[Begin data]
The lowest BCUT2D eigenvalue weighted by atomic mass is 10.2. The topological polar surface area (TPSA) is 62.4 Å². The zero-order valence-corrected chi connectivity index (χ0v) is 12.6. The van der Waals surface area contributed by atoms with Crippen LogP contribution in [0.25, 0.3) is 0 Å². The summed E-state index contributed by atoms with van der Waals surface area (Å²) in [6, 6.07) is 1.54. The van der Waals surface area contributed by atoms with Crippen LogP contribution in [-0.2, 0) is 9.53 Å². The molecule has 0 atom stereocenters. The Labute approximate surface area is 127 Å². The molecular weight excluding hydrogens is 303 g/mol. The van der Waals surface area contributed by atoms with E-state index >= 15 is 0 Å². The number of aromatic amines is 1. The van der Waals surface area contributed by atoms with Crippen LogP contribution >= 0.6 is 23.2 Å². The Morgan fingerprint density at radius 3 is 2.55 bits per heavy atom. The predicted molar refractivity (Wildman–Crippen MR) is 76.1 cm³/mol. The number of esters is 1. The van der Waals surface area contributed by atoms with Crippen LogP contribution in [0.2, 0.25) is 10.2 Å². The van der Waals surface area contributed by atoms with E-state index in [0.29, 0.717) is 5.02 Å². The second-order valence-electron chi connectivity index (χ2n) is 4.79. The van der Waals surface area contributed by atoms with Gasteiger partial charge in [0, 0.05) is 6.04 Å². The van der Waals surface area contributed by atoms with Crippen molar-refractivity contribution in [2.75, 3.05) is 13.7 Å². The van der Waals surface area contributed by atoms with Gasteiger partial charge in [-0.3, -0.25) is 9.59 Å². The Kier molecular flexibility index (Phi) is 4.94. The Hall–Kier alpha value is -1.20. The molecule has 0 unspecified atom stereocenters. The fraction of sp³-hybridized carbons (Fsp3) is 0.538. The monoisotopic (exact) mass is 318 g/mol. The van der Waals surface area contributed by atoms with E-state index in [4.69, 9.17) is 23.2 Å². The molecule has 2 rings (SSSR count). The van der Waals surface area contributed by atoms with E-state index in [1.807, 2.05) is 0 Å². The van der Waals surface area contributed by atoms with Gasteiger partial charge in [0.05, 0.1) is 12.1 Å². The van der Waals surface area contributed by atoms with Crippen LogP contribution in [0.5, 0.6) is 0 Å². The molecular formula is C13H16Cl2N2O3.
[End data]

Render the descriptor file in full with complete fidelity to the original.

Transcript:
The lowest BCUT2D eigenvalue weighted by atomic mass is 10.2. The topological polar surface area (TPSA) is 62.4 Å². The zero-order valence-corrected chi connectivity index (χ0v) is 12.6. The van der Waals surface area contributed by atoms with Crippen LogP contribution in [0.25, 0.3) is 0 Å². The summed E-state index contributed by atoms with van der Waals surface area (Å²) in [6, 6.07) is 1.54. The van der Waals surface area contributed by atoms with Crippen LogP contribution in [-0.2, 0) is 9.53 Å². The molecule has 0 atom stereocenters. The Labute approximate surface area is 127 Å². The molecular weight excluding hydrogens is 303 g/mol. The van der Waals surface area contributed by atoms with E-state index >= 15 is 0 Å². The number of aromatic amines is 1. The van der Waals surface area contributed by atoms with Crippen LogP contribution >= 0.6 is 23.2 Å². The Morgan fingerprint density at radius 3 is 2.55 bits per heavy atom. The predicted molar refractivity (Wildman–Crippen MR) is 76.1 cm³/mol. The number of esters is 1. The van der Waals surface area contributed by atoms with Crippen LogP contribution in [0.2, 0.25) is 10.2 Å². The van der Waals surface area contributed by atoms with E-state index in [0.29, 0.717) is 5.02 Å². The second-order valence-electron chi connectivity index (χ2n) is 4.79. The van der Waals surface area contributed by atoms with Gasteiger partial charge in [0, 0.05) is 6.04 Å². The van der Waals surface area contributed by atoms with Crippen molar-refractivity contribution in [2.75, 3.05) is 13.7 Å². The van der Waals surface area contributed by atoms with Gasteiger partial charge in [-0.3, -0.25) is 9.59 Å². The Kier molecular flexibility index (Phi) is 4.94. The Hall–Kier alpha value is -1.20. The molecule has 0 unspecified atom stereocenters. The fraction of sp³-hybridized carbons (Fsp3) is 0.538. The monoisotopic (exact) mass is 318 g/mol. The van der Waals surface area contributed by atoms with E-state index in [4.69, 9.17) is 23.2 Å². The molecule has 2 rings (SSSR count). The van der Waals surface area contributed by atoms with E-state index in [1.807, 2.05) is 0 Å². The van der Waals surface area contributed by atoms with Gasteiger partial charge in [0.05, 0.1) is 12.1 Å². The van der Waals surface area contributed by atoms with Crippen LogP contribution in [0.5, 0.6) is 0 Å². The molecular formula is C13H16Cl2N2O3.